He is widely seen as the candidate of big business. He has raised the issue of lifting investment restrictions on conglomerates, a move that could result in the chaebols (family-owned corporations) acquiring banks. Shareholders' rights groups are horrified, seeing this as an enormous moral hazard; less a case of giving an alcoholic the key to the liquor cabinet, more the ownership of a distillery.


On the global front, Mr Lee is expected to be more pro-American than Mr Roh or his predecessor Kim Dae-jung, but questions hang over his apparent lack of international political or diplomatic expertise. But his supporters note that he has headed up construction projects in the Middle East, and his activities at Hyundai helped pave the way for diplomatic normalisation between Seoul and Moscow. His policies towards North Korea are unclear, though he has pledged to accelerate economic co-operation if Pyongyang denuclearises.


But it is his major campaign promise which shows that he has not lost the ability to think big. He had pledged to build a mammoth waterway from Seoul in the northwest to Pusan in the southeast, stating that this will relieve traffic on the crowded Seoul-Pusan highway and empower local economies.


The canal has been criticised for recalling his glory days as Seoul mayor, and it is not clear where the labour would come from given that the nation already faces a labour shortage. Observers think it looks more like the kind of project that vitalised Korea in the 1970s, rather than something the hi-tech nation needs today.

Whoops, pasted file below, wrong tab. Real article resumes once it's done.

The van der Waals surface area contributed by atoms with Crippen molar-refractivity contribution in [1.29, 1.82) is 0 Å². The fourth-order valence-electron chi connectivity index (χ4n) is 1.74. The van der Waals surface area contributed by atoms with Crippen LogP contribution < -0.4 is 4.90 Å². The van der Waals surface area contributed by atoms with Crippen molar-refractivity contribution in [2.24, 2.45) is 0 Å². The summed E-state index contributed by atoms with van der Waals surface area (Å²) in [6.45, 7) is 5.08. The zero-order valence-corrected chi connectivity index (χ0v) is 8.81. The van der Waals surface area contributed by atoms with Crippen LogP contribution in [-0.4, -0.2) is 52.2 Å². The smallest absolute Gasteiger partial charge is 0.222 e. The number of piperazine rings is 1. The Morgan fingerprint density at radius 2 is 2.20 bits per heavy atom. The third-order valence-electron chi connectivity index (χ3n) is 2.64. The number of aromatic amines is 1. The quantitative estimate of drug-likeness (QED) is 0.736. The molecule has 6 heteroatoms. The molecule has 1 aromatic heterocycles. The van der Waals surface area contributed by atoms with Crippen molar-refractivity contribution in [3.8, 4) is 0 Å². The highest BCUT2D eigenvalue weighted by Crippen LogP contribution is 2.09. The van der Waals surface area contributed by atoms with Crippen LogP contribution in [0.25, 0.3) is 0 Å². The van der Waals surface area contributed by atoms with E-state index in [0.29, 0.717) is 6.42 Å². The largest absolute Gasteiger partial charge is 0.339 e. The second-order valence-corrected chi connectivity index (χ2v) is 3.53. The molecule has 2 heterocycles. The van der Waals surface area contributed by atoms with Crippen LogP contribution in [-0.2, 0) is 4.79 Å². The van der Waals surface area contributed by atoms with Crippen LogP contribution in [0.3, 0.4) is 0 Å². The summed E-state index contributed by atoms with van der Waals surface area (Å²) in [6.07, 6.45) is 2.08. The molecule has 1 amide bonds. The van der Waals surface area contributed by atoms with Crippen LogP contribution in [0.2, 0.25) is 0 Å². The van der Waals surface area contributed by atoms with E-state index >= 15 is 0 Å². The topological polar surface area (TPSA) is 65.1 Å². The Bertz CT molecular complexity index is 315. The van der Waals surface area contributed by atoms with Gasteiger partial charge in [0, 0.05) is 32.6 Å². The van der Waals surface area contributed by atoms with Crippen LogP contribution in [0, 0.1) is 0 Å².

A staunch Christian, Mr Lee is married with one son and two daughters. As a young man, he worked in a street market, then decided to join the army. The first hurdle was medical. 'Boy, even the army would not accept a body like this. How horrible did you treat your body?' the doctor asked him, according to an article on his website. Having overworked himself, he failed the medical and so was excused national service. His publications include My Mother and I See Hope When Everyone Else Sees Despair.


But the knives are out. Breaking the news of his win, left-wing The Hankyoreh newspaper warned a 'tough road lies ahead for Lee Myung-bak'. Personal ethics - a make-or-break issue for Korean politicians - could yet be his downfall. Recent allegations that relatives earned up to US$28 million in real estate speculation, a highly sensitive issue in egalitarian South Korea, hang over him.


'He is being portrayed as 'old development' and I think he may be more divisive than Park Geun-hye,' said one Roh adviser. 'Lee is a victim of the 'development era' when corruption was excused, but now we demand cleanliness and transparency, so Mr Lee Myung-bak may become a victim of the new era. Moral issues are hot issues.'


Mr Roh's Uri Party, seeking to distance itself from the unpopular president, has disbanded, but their assault on Mr Lee has begun.


On Wednesday, state-owned broadcaster KBS reported that the Seoul International Finance Centre, a giant, US$1.6 billion property joint venture between Seoul City and US financial services giant American International Group (AIG), will be sold by the US group as soon as it is finished. It was Mr Lee, who, as Seoul mayor, brokered the sweetheart deal with his chum, then-AIG head Maurice Greenberg.


At the time, Mr Lee said that AIG would locate its Asian headquarters in Seoul once the centre opened, helping to fulfil the city's ambition to become a regional finance hub. But the KBS report alleged that AIG has no intention of doing that. Liberal politicians have put the boot into Mr Lee with relish. The commotion seems to bear out Dr Sung's opinion. Asked what the main electoral battleground will be, he answered: 'Lee Myung-bak'. Given that attack is easier than defence, 'The Bulldozer' may be forced to fight the presidential election in an unfamiliar posture: on the back foot.